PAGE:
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The Silence & The Fury

A new crusader joins the MCU, as deaf Native American antihero Echo spins off from Hawkeye, with cameos from Marvel heavy-hitters Daredevil and Kingpin

In recent years, the Marvel Cinematic Universe has become a massive blockbuster sensation. Fans of the superhero genre have long been divided into camps — DC vs. Marvel, most prominently — and that debate continues to rage just as ferociously about the films and TV shows as it did about the comics.

That said, ever since The Walt Disney Company purchased Marvel Entertainment in 2009 (for a whopping $4 billion), the company’s streamer, Disney+, has been the undisputed most prolific purveyor of the “super” genre. Newest to join their ranks is Echo.

While hardly new to the Marvel Universe, Echo as a character is best known to current Marvel fans in the form of budding actress Alaqua Cox, who was born and raised in the Menominee Indian Reservation in Keshena, Wisconsin, and is of the Menominee and Mohican nation. Starring alongside Jeremy Renner and Hailee Steinfeld in the 2021 miniseries Hawkeye, the antiheroic Echo was introduced in a supporting role and garnered plenty of attention for her two-fold inclusivity and incredible fighting abilities. As is the case with nearly all superheroes and villains in the MCU, Echo’s personal history is somewhat complicated and varies significantly between comics, but at least three things remain consistent: her name, her background and her deafness.


Born Maya Lopez, Echo is the highly gifted daughter of secret mob enforcer William Lopez (Zahn McClarnon) — sometimes referred to as William Lincoln in other related source material — a proud Indigenous man of the Cheyenne Nation, and a Latina mother, known vaguely as “Ms. Lopez,” who abandoned the family when Maya was young. Upon his untimely death related to criminal activities, William urges hulking mobster Kingpin, a.k.a. Wilson Fisk (played once again in Echo by Vincent D’Onofrio, reprising his role from Netflix’s Daredevil), to look after his young daughter at all costs. Nothing if not a man of his word, Fisk agrees — and so begins Lopez’s fraught journey to superheroics.

Per the Marvel website, this Disney+ series serves as Echo’s origin story and “revisits Maya Lopez, whose ruthless behaviour in New York City catches up with her in her hometown. She must face her past, reconnect with her Native American roots and embrace the meaning of family and community if she ever hopes to move forward.”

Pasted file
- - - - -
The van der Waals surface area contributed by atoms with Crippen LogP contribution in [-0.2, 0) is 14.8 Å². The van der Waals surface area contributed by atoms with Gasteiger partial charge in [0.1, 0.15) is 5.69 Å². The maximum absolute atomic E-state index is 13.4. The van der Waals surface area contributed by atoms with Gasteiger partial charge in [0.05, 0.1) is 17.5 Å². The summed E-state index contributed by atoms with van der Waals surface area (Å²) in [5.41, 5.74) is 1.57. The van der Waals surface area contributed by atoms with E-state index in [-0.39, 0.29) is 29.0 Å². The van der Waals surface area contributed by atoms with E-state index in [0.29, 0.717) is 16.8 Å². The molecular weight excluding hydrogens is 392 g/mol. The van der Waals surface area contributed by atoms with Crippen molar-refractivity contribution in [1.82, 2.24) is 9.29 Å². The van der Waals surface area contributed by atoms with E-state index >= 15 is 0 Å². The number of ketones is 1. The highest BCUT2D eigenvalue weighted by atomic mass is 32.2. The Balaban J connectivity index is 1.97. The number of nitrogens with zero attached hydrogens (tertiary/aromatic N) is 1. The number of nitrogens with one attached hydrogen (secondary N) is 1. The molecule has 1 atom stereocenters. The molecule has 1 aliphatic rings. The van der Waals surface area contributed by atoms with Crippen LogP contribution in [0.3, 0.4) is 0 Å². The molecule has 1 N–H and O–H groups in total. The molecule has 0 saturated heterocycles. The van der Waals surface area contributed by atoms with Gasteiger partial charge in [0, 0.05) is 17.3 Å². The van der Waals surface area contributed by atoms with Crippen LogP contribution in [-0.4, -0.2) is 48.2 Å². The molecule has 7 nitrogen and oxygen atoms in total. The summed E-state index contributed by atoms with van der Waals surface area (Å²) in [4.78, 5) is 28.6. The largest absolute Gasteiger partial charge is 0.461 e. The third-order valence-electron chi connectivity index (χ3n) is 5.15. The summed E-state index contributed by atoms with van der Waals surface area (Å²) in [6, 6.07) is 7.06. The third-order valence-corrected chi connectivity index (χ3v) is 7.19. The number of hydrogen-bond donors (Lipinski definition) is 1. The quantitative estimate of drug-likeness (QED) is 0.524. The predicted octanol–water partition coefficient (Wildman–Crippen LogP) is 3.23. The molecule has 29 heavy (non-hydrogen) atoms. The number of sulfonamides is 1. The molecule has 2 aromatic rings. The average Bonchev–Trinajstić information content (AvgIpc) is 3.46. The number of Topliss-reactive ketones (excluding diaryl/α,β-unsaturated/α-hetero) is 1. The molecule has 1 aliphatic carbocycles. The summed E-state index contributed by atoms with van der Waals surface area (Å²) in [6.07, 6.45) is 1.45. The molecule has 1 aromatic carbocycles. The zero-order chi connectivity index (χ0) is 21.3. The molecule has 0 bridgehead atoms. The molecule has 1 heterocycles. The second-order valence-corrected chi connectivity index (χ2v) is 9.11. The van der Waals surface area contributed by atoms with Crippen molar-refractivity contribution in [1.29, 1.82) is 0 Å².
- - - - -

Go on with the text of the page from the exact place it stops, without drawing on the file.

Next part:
Praised pre-release for its largely Indigenous cast and crew, the series co-stars Canadian Devery Jacobs (Reservation Dogs), Chaske Spencer (The English) and iconic First Nations actors Tantoo Cardinal and Graham Greene, both of whom have appeared in Wind River, Dances With Wolves and Longmire.

Daredevil fans will furthermore be delighted to learn that, in addition to the aforementioned Mr. D’Onofrio, Charlie Cox reprises his role as Matt Murdock, a.k.a. blind vigilante Daredevil — Echo’s original companion in her December 1999 comic book debut.

Behind the scenes, Navajo filmmaker Sydney Freeland (Reservation Dogs) and Australian/Gunaikurnai creative Catriona McKenzie (Satellite Boy) direct the series. Naturally, both were excited to begin work on a project focused on the only deaf Indigenous superhero in entertainment media. Beyond that, the official trailer for Echo prominently features the hero’s prosthetic leg, an addition to the original source material to provide added inclusivity and incorporate Alaqua Cox’s own, real-life prosthetic into the storyline.

“Representation was extremely important to myself and to everyone on the crew,” Freeland stated at an October 2023 news conference.

But neither Cox’s amputee status nor the character’s deafness was front and centre while plotting the show’s details. Sure, the creators gave thought to their star’s day-to-day reality and incorporated it into the storyline, but her so-called “disabilities” — as Hawkeye fans have clearly already noticed — are hardly disabling. Instead, the writers laid much of the focus on the toll that anger, resentment and physical trauma can take on a human being as they interact with the oft-cruel world around them.

“Maya is in a very vulnerable, emotional place,” Freeland said at that same, aforementioned media event. “She’s got all this bottled-up emotion and rage and feeling inside of her, and she doesn’t know what to do with it.”

Echo, streaming Wednesday, Disney+

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